Monday, December 5, 2005

Punk Parenting: The Future Generation Interview

by Jeff Bagato

As with other aspects of underground culture, “punk parenting” has caught on as a hot topic, most prominently in Bust’s motherhood issues, Ayun Holliday’s East Village Inky, and the print and web zine Hip Mama. But back in 1990, these resources weren’t available to a young, single welfare mom named China – if they had been, she never would have started her own zine, The Future Generation (TFG), to create a network of like-minded parents. She couldn’t have known back then that her need to document her own experiences as a mother and to share parenting resources would lead her on such a long run through the underground press – an accomplishment that makes her a kind of grandmother to lots of new punk mommies.

When I first found The Future Generation in Normals Bookstore in Baltimore, I was initially attracted by its crayon-colored cover. As with LPs, zines with handmade touches seem to be made with an extra bit of love and commitment that nearly always shows up in the quality of their contents. TFG was no exception. When I flipped thru it, I was blown away by the dense offerings of personal experience, excerpts from alternative childcare sources, photos, children’s drawings and poems – articles focused on raising a child from a punk or anarchist perspective. China’s writing went well beyond platitudes, ideological ranting, self-pity or dogma; instead of bullshit, her writing was always honest, reflecting her struggles to raise a daughter on her own while keeping her ideals intact. Because she was so honest, you found out what worked and what didn’t, where compromises were made (like when she enrolled her daughter in public school) and the delicate issues of being responsible for a child’s safety while allowing them freedom to explore.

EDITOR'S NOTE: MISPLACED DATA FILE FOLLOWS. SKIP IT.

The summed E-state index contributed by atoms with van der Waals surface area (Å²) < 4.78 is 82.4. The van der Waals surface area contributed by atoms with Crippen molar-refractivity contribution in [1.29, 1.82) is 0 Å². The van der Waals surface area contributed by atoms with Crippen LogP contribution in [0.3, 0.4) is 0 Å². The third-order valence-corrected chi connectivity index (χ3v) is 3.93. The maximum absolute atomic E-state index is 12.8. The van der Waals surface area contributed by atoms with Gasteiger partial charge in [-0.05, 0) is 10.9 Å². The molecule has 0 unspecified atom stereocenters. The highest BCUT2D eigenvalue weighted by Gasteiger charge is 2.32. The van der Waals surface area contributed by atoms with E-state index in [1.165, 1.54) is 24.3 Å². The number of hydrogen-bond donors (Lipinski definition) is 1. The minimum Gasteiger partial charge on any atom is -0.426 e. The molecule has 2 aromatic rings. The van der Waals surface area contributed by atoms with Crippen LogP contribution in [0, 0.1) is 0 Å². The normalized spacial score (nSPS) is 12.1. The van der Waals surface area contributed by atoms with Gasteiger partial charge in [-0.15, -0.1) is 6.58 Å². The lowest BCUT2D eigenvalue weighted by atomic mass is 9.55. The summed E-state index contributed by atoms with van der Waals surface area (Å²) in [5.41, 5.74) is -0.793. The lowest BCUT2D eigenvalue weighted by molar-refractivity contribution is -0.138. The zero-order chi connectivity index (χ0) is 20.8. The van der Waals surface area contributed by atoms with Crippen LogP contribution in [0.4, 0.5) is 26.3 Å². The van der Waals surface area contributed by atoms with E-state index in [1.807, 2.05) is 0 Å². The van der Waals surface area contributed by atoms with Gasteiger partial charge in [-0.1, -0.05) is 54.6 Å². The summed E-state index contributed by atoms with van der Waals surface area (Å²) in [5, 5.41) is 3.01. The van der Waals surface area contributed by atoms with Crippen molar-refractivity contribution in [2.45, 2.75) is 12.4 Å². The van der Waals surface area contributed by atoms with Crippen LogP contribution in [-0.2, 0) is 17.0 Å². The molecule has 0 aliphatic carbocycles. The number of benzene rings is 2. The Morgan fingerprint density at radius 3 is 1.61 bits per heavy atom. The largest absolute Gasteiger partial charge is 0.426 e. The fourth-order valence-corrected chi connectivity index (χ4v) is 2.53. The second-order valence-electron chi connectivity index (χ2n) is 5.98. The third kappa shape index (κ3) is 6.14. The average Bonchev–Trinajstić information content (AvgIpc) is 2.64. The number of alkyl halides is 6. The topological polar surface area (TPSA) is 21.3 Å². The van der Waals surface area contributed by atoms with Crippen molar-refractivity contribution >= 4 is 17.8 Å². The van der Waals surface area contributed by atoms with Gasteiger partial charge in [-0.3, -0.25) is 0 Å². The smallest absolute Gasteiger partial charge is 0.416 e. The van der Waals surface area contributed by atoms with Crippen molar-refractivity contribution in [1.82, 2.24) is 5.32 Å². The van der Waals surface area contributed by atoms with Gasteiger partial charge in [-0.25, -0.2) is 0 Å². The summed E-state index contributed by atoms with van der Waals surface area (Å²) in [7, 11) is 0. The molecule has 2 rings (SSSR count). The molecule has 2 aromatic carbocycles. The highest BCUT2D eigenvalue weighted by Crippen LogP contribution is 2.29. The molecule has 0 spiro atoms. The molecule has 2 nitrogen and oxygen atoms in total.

As a new stay-at-home dad trying to balance my show-going nightlife with a freelance writing “career” and changing diapers, TFG was just what I needed. I immediately struck up a correspondence with China, visited her at her home in the Stony Run neighborhood near BWI airport which she would document in TFG, contributed to her zine, and shared the stage with her at readings in Baltimore, where she now lives. From my perspective, TFG is one of the most committed, radical and inspiring zines ever produced, anywhere. Read More...

And check out this history of mama/parenting 'zines also written by China Martens.

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